What are the different forms of diversity in the workplace?
Diversity of opinion, outlook and background in the workplace is hugely beneficial for teams and organizations. And yet, despite their best efforts, hiring managers are unconsciously inclined to hire people similar to themselves. Whilst this is a natural human tendency, it causes problems when the aim is to diversify a group of people and can hamper a team’s effectiveness.
Take, for example, gender. For optimal performance, research suggests that the ideal composition for a team is completely balanced in terms of gender, although this is often not the reality of every team. An example of this comes from a 2013 study of 43 teams, in which they found that teams with a 50:50 balance of men and women achieved greater productivity in terms of profit generated. In particular, all-male teams tend to suffer from poor decision-making.
As managers, women’s natural social sensitivity and more transformational leadership style increase the feeling of ‘psychological safety’ in a team, allowing people to feel understood and supported, in contrast to the more male ‘command and control’ style of management. In our own research, Good&Co found that female managers tend to be more creative and open-minded, meaning they are more likely to consider all possible approaches to problems, including interpersonal and emotional factors that might be easily overlooked, due to their higher levels of empathy. We also found that female managers tended to be more methodical and dutiful than male managers, suggesting they may be slightly more level-headed at work.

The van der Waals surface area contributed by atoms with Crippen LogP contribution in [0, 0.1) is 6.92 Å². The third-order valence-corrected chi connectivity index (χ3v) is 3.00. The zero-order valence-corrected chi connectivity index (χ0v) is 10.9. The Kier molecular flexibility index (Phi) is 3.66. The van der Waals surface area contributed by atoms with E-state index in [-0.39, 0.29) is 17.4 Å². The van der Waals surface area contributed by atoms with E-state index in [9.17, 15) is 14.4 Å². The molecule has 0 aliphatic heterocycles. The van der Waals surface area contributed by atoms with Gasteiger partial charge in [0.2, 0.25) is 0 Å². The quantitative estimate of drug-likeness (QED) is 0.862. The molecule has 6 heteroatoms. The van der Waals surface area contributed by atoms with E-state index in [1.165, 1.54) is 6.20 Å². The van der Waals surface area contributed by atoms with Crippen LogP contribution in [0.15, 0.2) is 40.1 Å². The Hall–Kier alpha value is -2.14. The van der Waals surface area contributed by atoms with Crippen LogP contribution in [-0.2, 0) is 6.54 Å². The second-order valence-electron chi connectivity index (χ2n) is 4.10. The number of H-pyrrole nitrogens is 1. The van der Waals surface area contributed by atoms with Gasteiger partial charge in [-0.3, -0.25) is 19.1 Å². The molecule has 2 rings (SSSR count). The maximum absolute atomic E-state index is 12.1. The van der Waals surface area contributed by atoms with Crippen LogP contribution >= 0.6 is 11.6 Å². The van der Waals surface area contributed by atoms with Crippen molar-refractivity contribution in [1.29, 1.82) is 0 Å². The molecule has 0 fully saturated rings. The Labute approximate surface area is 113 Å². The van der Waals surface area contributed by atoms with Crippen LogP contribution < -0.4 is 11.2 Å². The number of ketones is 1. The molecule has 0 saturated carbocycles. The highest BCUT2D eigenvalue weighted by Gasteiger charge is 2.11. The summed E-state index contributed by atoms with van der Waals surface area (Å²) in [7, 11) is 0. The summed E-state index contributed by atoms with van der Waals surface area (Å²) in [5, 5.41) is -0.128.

It’s not just about the diversity that we can see, though – less obvious elements such as sexual orientation, religion and neurodiversity should all be considered. And what about diversity of thought? Sometimes referred to as cognitive diversity or personality diversity, this reflects the fact that all people have different processing styles, perspectives and preferences.
Being cognitively diverse enables a team to complete tasks and solve problems quicker, and means they are less likely to experience ‘groupthink’. If members of a team all have similar personalities and thinking styles to each other, efficiency suffers. For example, think of a team in which everyone is highly attentive to detail, but no one is very results-focused. They are likely to lose sight of the big picture and main aims of a project due to becoming too caught up in the finer details. A 2017 study demonstrated the positive effect of cognitive diversity on teams’ problem-solving abilities, finding that when a team contained members with different processing styles and perspectives, they were able to complete complex training exercises quicker than less cognitively diverse teams.